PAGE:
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TEL AVIV – Israel, at great cost, believes it has destroyed the complex tunnel network built by Hamas to smuggle arms and other contraband into Gaza and send suicide bombers into the Jewish state, but the possible existence of a similar and perhaps even greater underground system remains a threat to its national security.

The Israeli government is quietly concerned the Iranian-backed Hezbollah organization has excavated tunnels that snake under the Jewish state’s northern communities in the Golan Heights.

A Hezbollah tunnel network under Israel could mirror or even dwarf the Hama terrorist tunnels in the county’s south, along the Gaza Strip border.

Such tunnels could enable Hezbollah to carry out previous threats to use commandos to storm northern Israeli communities in an attempt to hold positions within the country.

After Israel’s nearly month-long military campaign in Gaza aimed in large part at destroying Hamas’s tunnels, Israeli officials seem careful to avoid publicly addressing the potential for Hezbollah tunnels.

A spokesman for the Israel Defense Forces declined to comment on Hezbollah’s possible tunneling in the north.

The Shiite terrorist organization is known for its vast, sophisticated tunnel networks in Lebanon.

Indeed, Hezbollah taught Hamas its tunnel-warfare tactics and helped supervise the construction of its network.

It therefore must be assumed Hezbollah has at least attempted to tunnel under Israel in the north. The organization may not have drilled any openings into Israeli cities yet, however, fearing discovery or retaliation from Israel.

Northern Israeli residents have for years reported hearing drilling sounds underground. However, the Israeli military has said it has not discovered any tunnels.

Last week, the mayor of Kiryat Shmona, a city near Israel’s border with Lebanon, reportedly asked the IDF to investigate the possibility of Hezbollah tunnels.

Asked by WND for more information on the Hezbollah tunnel threat, an Israeli security source speaking on background said there is fear that after the Gaza conflict, Hezbollah will attempt to convert its defensive tunnels into offensive networks that can snake under Israel.

The source said that while no tunnels were yet discovered under Israeli towns, the working assumption is that Hezbollah will attempt to tunnel there.

The source said Hezbollah is bogged down with the ongoing insurgency targeting Syrian President Bashar al-Assad in Syria and that Israel does not believe Hezbollah wants a direct conflict with the Jewish state any time soon.

However, the source added the assumption within the Israeli defense establishment is that Hezbollah has incorporated into its future war plans the potential to raid Israeli cities via tunneling, learning lessons from the most recent Gaza conflict.

Hezbollah’s underground highways

Knowledgeable sources told WND that Lebanon is virtually catacombed with sophisticated tunnels from the northern part of the country into the Bekaa Valley, throughout Beirut and in southern Lebanon.

Hezbollah has specialized in tunnel boring to move fighters and supplies in various conflicts with Israel.

Some of the tunnels, especially in mountainous areas, not only are used to store military supplies but to move more sophisticated weaponry undetected from overhead surveillance, the sources said.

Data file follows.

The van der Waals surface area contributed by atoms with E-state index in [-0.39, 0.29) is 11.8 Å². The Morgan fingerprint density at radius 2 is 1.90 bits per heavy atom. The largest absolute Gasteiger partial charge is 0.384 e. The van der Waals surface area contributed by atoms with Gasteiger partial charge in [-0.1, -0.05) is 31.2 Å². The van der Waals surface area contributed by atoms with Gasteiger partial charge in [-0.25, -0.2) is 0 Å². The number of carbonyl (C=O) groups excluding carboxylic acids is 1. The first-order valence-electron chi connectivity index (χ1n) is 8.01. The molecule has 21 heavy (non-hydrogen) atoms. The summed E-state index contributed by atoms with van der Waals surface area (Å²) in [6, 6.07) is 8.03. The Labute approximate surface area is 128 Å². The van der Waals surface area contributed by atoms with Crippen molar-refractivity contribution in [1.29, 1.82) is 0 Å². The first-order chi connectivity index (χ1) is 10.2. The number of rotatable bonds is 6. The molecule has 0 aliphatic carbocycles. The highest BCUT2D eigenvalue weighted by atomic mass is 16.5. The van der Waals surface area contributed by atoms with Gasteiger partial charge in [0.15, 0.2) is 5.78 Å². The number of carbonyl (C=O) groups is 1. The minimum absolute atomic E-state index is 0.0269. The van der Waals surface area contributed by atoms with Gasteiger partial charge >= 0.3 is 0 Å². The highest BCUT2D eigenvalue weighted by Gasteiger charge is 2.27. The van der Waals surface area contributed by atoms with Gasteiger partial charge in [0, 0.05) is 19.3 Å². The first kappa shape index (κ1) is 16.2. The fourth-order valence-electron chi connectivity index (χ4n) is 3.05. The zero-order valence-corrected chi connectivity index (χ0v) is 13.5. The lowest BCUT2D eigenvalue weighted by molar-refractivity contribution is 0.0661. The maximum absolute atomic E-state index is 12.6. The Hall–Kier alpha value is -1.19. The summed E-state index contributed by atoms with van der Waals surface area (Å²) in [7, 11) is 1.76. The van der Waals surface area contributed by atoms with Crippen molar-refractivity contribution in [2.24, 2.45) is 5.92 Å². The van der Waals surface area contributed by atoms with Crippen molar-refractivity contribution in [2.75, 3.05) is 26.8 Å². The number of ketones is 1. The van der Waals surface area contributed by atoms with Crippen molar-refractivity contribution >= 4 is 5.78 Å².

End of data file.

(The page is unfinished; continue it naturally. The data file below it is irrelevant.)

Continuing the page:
Updates were made for the tunnels to host missile launch pads after the 2006 Lebanon War, when Israel took out scores of above-ground Hezbollah missile and rocket launchers.

Throughout the Bekaa Valley, there are tunnels known to hide military equipment from continuous Israeli and U.S. surveillance.

Sources say the Hezbollah tunnels in Lebanon, which are capable of withstanding some aerial bombings, store missiles and rockets and other military hardware to respond to an Israeli attack.

Even under Beirut itself, especially in the Hezbollah stronghold of south Beirut, military supplies are stored in bunkers and tunnels estimated to be some 40 to 50 feet below the ground. Up above, there are regular businesses masking the existence of the tunnels.

Because Hezbollah controls south Lebanon, sources say the region has been the subject of extensive tunneling, some of which can be bored quickly to allow troops to move secretly into Israel.

At its Museum for Resistance Tourism, for example, Hezbollah has demonstrated its tunneling capability and conducts tours through underground bunkers. A 200-meter tunnel displays complete living and working quarters for fighters, replete with kitchens, electrical generators and communications equipment.

The war museum, which is operated by Hezbollah near the village of Mleeta in southern Lebanon, is the site of a former Hezbollah base utilized to ambush Israeli troops.

North Korea

Hezbollah has a relationship with North Korea’s communist dictatorship, which is known to have constructed tunnels that snake underneath the demilitarized zone with South Korea.

The northern Israeli landscape, with its rocky hills and mountains, is geographically different than beachfront Gaza. However, numerous geologists told Israeli media outlets in recent years that Hezbollah has the capability to tunnel under the Israeli north.

Just last week, geologist Col. Yossi Langotsky, a former adviser on terror tunnels, explained to Israel National News that the ground in Israel’s northern Galilee is easier to dig than in the Koreas.

“For nine years I raised hell, and said [terrorists are] digging tunnels into Israeli territory, and the state security system is not organized with enough seriousness required to deal with the intensity of the threat,” Langotsky said.

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